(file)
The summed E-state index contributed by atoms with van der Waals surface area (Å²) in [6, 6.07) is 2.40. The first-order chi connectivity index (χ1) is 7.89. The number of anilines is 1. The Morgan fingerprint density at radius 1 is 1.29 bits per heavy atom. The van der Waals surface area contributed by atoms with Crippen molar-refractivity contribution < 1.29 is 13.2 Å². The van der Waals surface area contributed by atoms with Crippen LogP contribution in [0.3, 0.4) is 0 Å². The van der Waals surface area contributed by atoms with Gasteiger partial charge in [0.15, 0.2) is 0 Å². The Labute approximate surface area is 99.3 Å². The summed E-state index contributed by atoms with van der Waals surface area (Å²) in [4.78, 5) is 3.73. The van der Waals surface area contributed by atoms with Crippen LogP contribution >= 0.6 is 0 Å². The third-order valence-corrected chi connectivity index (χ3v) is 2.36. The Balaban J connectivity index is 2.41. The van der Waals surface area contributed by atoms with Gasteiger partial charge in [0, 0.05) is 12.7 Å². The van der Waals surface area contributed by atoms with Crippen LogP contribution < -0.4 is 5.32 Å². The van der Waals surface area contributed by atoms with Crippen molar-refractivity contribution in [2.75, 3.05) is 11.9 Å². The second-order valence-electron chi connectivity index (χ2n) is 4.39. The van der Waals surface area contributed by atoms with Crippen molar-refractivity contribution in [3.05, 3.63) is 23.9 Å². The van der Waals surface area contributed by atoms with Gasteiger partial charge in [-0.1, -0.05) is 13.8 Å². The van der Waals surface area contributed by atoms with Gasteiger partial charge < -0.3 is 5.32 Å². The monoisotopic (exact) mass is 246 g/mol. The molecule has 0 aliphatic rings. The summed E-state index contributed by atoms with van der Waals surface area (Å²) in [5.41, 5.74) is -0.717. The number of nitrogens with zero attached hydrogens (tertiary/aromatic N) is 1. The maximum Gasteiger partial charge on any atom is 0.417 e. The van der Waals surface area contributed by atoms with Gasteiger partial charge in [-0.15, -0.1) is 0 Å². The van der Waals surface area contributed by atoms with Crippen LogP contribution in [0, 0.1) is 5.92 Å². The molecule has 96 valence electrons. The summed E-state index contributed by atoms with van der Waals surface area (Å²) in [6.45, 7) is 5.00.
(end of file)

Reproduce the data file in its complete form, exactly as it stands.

The summed E-state index contributed by atoms with van der Waals surface area (Å²) in [6, 6.07) is 2.40. The first-order chi connectivity index (χ1) is 7.89. The number of anilines is 1. The Morgan fingerprint density at radius 1 is 1.29 bits per heavy atom. The van der Waals surface area contributed by atoms with Crippen molar-refractivity contribution < 1.29 is 13.2 Å². The van der Waals surface area contributed by atoms with Crippen LogP contribution in [0.3, 0.4) is 0 Å². The van der Waals surface area contributed by atoms with Gasteiger partial charge in [0.15, 0.2) is 0 Å². The Labute approximate surface area is 99.3 Å². The summed E-state index contributed by atoms with van der Waals surface area (Å²) in [4.78, 5) is 3.73. The van der Waals surface area contributed by atoms with Crippen LogP contribution >= 0.6 is 0 Å². The third-order valence-corrected chi connectivity index (χ3v) is 2.36. The Balaban J connectivity index is 2.41. The van der Waals surface area contributed by atoms with Gasteiger partial charge in [0, 0.05) is 12.7 Å². The van der Waals surface area contributed by atoms with Crippen LogP contribution < -0.4 is 5.32 Å². The van der Waals surface area contributed by atoms with Crippen molar-refractivity contribution in [2.75, 3.05) is 11.9 Å². The second-order valence-electron chi connectivity index (χ2n) is 4.39. The van der Waals surface area contributed by atoms with Crippen molar-refractivity contribution in [3.05, 3.63) is 23.9 Å². The van der Waals surface area contributed by atoms with Gasteiger partial charge in [-0.1, -0.05) is 13.8 Å². The van der Waals surface area contributed by atoms with Gasteiger partial charge < -0.3 is 5.32 Å². The monoisotopic (exact) mass is 246 g/mol. The molecule has 0 aliphatic rings. The summed E-state index contributed by atoms with van der Waals surface area (Å²) in [5.41, 5.74) is -0.717. The number of nitrogens with zero attached hydrogens (tertiary/aromatic N) is 1. The maximum Gasteiger partial charge on any atom is 0.417 e. The van der Waals surface area contributed by atoms with Gasteiger partial charge in [-0.15, -0.1) is 0 Å². The van der Waals surface area contributed by atoms with Crippen LogP contribution in [0, 0.1) is 5.92 Å². The molecule has 96 valence electrons. The summed E-state index contributed by atoms with van der Waals surface area (Å²) in [6.45, 7) is 5.00.